"Thirty years into the HIV epidemic we still have major discrimination and stigma related to HIV, as well as laws and law enforcement that drive people away from HIV services. Such situations are undermining the HIV response across the world. This will only change if we make major investments in programmes to reduce such stigma and increase access to justice for those affected by HIV." Michel Sidibe, UNAIDS Executive Director, August 2011
County officials, healthcare workers, community elders, people living with HIV, members of key affected populations, law enforcement officers, and judicial officers will discuss key issues affecting People Living with HIV (PLHIV) during three dialogue forums planned for the 25 -- 28 November 2014, in Kisumu, Bungoma and Kakamega Counties, respectively.
The forums, which will take place during the 16 Days of Activism against gender violence, will be conducted by KELIN with support from various partners including the Commonwealth Foundation, UNDP Kenya & Raising Voices. The forums will provide a opportunity for policy makers and law enforcers to engage with people living with HIV and other stakeholders in order to respond to the issues they raise in a safe and moderated environment.
With the National AIDS Control Council pushing for county ownership of the HIV response, addressing the legal barriers has become more important than ever as evidenced by the findings of the study conducted by Global Commission on HIV & the Law.
The presence of all stakeholders at these forums is critical to efforts to ensure an effective, sustainable response to HIV that is consistent with human rights obligations, as one of the recommendations of the Global Commission on HIV & the Law.
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Source: KELIN Kenya
In Africa, the HIV epidemic has raised and continues to raise new and complex legal and human rights' issues and challenges and engagement of the Judiciary in this issue is vital. There is wide recognition that the judiciary can play a critical role in generating jurisprudence that can uphold the rights of people infected and affected by HIV. Responding to this, a number of Senior Judges across Africa expressed an interest in sharing experiences, challenges and new developments in HIV-related jurisprudence in order to uphold human rights, and to support and sustain judicial excellence on HIV and the law. As a result, the Africa Regional Judges' Forum on HIV, Human Rights and the Law convened their initial meeting in Johannesburg, South Africa on 14th–15th October, 2014, with support from UNDP RSC A.
On 29-30 September 2014, the 12th Meeting of the Network of Parliamentarians on HIV/AIDS, Tuberculosis and Malaria was held in Kinshasa, Democratic Republic of the Congo (DRC). The Parliamentary Assembly of the Francophonie, through its Network of Francophone Parliamentarians on HIV/AIDS, Tuberculosis and Malaria (Réseau parlementaire de lutte contre le VIH/sida, la tuberculose et le paludisme), serves as a space for francophone parliamentarians to debate and share knowledge and strategies on HIV/AIDS, TB and Malaria. It also seeks to raise awareness and promote concrete actions and activities in the continued responses to these pandemics, such as pressure for the allocation of necessary resources, the protection of human rights, the control of budgets allocation for public health and the facilitation of access to medicine.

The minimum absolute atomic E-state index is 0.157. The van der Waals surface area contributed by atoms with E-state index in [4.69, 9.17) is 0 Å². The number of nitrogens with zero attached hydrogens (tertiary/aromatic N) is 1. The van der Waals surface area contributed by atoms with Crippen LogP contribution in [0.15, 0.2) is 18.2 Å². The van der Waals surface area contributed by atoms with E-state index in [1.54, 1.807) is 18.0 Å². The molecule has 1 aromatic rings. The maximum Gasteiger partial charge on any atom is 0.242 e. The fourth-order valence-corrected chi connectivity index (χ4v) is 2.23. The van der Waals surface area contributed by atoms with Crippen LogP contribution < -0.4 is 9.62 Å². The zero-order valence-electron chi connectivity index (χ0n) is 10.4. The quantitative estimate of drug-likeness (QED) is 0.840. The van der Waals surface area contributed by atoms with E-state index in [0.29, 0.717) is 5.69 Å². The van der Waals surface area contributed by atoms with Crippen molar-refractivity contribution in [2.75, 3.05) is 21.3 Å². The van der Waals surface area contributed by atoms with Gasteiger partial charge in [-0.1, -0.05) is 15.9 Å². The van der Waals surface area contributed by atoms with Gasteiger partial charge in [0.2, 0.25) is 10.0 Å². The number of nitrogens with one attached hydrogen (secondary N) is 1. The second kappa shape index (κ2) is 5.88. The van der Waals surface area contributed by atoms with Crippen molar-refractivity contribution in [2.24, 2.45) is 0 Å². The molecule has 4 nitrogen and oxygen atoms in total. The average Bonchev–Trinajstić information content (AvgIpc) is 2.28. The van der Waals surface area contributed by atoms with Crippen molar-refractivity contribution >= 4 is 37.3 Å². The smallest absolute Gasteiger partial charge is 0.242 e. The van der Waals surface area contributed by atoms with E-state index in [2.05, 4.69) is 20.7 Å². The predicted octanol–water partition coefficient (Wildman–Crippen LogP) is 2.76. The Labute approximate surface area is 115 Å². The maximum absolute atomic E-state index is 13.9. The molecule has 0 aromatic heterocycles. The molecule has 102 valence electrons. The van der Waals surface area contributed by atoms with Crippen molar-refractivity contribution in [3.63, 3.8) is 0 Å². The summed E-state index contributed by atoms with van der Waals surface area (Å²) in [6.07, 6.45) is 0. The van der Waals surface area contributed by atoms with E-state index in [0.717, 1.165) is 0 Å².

One of the biggest policy decisions on health and medicine regulation in Africa is under discussion in Dar es Salaam, Tanzania, led by the NEPAD Agency.
NEPAD in collaboration with African Union Commission (AUC) and Pan-African Parliament (PAP) have spearheaded the development of the AU Model Law aimed at assisting RECs and African countries to enact or review their national laws and subsequently harmonize them with regional policies.
Today, I joined in breathing the collective sigh of relief heaved by LGBTI individuals and human rights activists present in the Constitutional Court when it dealt a fatal blow to the draconian Anti-Homosexuality Act (AHA), declaring it null and void. The court was deciding on a petition that called for the nullification of the Act challenging several of its provisions that violated Uganda's 1995 Constitution. Among the rights under threat were those on equality, non-discrimination, privacy and dignity. But the petition also challenged the procedure of passing the law without the requisite quorum. The rules of procedure in parliament require the presence of at least one-third of MPs before any bill is voted upon, and for the Speaker to take certain steps whenever a question is raised about quorum.